In a proof-of-work consensus mechanism, each node must calculate a hash (a string of numbers) by deploying computational power. They can add a block in the blockchain only when this hash is calculated. And since this hash acts as an identifier to connect blocks of the blockchain with each other, it becomes very difficult for a hacker to calculate this number for all the blocks and manipulate the data.
This is, of course, an oversimplified explanation, but in essence, this makes the Bitcoin network extremely safe and secure.
Other than that, blockchains are prone to 51% attack. This happens when 51% of the nodes act maliciously to change the data in the blockchain. This is why the number of nodes is a critical metric to decide if the system is secure or not. For example, the BNB smart chain has about 20 validators only. This means it requires only 11 validators to completely wreck the blockchain.
On the other hand, Bitcoin has 10,000+ nodes.
In short, security is a fundamental requirement for a blockchain to be successful because, without it, attackers can take control of the chain, rendering it useless.
How Can the Blockchain Trilemma Be Solved?
The blockchain trilemma is one of the core problems that the industry is trying to solve currently. Different blockchains have deployed different techniques to overcome it, and here we discuss them one by one:
Sharding is the technique of breaking a database into smaller pieces and processing each one of them individually. In the context of a blockchain, this would mean having use-case-specific shards. It could take the following shape.
Say you have a Decentralized Finance transaction. It is dedicatedly done on Shard 1. Web3 transaction? Shard 2 is your destination. And while all of that is happening, these shards communicate with the main chain to record the final outcome. This takes away the load from the main chain as a lot of processing is outsourced to shards, and the main chain can take care of the finality.
This makes the main chain a lot more scalable.
2. Consensus mechanism
The main reason behind Bitcoin being extremely slow is its consensus mechanism. Each node deploys computational power and competes with other nodes to come up with a solution to a complicated mathematical problem. Once this problem is solved, the block is added to the blockchain.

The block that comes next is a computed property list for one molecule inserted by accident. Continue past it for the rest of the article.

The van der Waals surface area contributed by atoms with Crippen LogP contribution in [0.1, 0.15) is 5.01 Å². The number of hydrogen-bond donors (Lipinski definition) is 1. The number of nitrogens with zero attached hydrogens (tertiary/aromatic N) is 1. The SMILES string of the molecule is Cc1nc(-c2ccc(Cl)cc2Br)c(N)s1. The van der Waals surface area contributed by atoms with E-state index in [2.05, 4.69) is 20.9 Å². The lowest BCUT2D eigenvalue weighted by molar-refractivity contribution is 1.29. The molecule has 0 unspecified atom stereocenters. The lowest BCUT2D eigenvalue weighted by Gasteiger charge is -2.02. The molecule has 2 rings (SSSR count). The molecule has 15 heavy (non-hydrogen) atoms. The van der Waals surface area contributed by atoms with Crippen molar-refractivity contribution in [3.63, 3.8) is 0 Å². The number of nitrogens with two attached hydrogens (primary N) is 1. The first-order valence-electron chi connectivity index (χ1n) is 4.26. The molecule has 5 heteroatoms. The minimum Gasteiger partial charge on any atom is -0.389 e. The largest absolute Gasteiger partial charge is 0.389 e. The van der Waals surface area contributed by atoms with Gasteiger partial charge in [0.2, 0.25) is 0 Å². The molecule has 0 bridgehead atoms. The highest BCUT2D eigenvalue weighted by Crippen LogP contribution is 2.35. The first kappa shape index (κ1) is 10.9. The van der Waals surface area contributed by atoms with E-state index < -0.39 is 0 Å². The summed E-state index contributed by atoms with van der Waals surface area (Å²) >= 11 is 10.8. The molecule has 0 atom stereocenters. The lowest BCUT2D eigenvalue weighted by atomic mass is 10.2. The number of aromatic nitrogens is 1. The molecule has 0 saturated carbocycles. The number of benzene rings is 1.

Turns out that this method requires at least 6 blocks to be mined before a transaction can be called immutable. Since each block requires 10 minutes to mine, that is a total of 60 minutes of wait.
Recently Ethereum switched its consensus mechanism from proof-of-work to proof-of-stake.
In the proof-of-stake mechanism, all nodes need not compete with each other to add a block to the blockchain. Instead, the nodes lock up a stake (minimum 32ETH currently), and based on the staked amount, time since staked, etc, a node is chosen randomly. Since there is no competition, blocks are added to the blockchain relatively quickly.
3. Layer-2 solutions
Sharding and Consensus mechanisms are known as layer-1 solutions. They impact the fundamentals of the main chain to solve the trilemma. However, this can also be achieved by coming up with a parallel blockchain (called a sidechain) that can offload transactions from the main chain.
For example, Polygon offers a set of layer 2 solutions like sidechain, ZK-Rollups, Plasma, etc., that intend to make Ethereum more scalable.
A sidechain is a separate blockchain that can have its own set of rules and can interact with the main chain seamlessly to share transactional data.
If you are a blockchain developer, it is worthwhile to spend some time in figuring out the blockchain trilemma as it could be a major hindrance in the mass adoption of blockchain technology.
1. Has anyone solved the blockchain trilemma?
The blockchain trilemma is not a 100% solvable problem. The best that blockchains could do is come up with an optimized solution to balance the three facets of scalability, security, and decentralization.
In the future, we may experience gargantuan internet speed and computational power that can enable 100% of all aspects. Until then, different blockchains continue to focus more on two of the three aspects based on their objectives.
2. Does Solana solve the blockchain trilemma?
Solana has made significant progress in solving the blockchain trilemma. It has created a secure blockchain that is extremely scalable (TPS of 40,000) and decentralized.
However, it keeps going down due to different issues. For example, at the time of writing this, the Solana network was halted at least 5 times in the past year due to some or the other issue. Therefore, it is yet to establish itself as a reliable solution to the trilemma.
3. Who created the blockchain trilemma?
No one created the trilemma; it is simply a fundamentally agreed problem in the industry. Ethereum’s co-founder, Vitalik Buterin, first proposed it. Ever since, all the major blockchains have been taking steps toward solving this issue.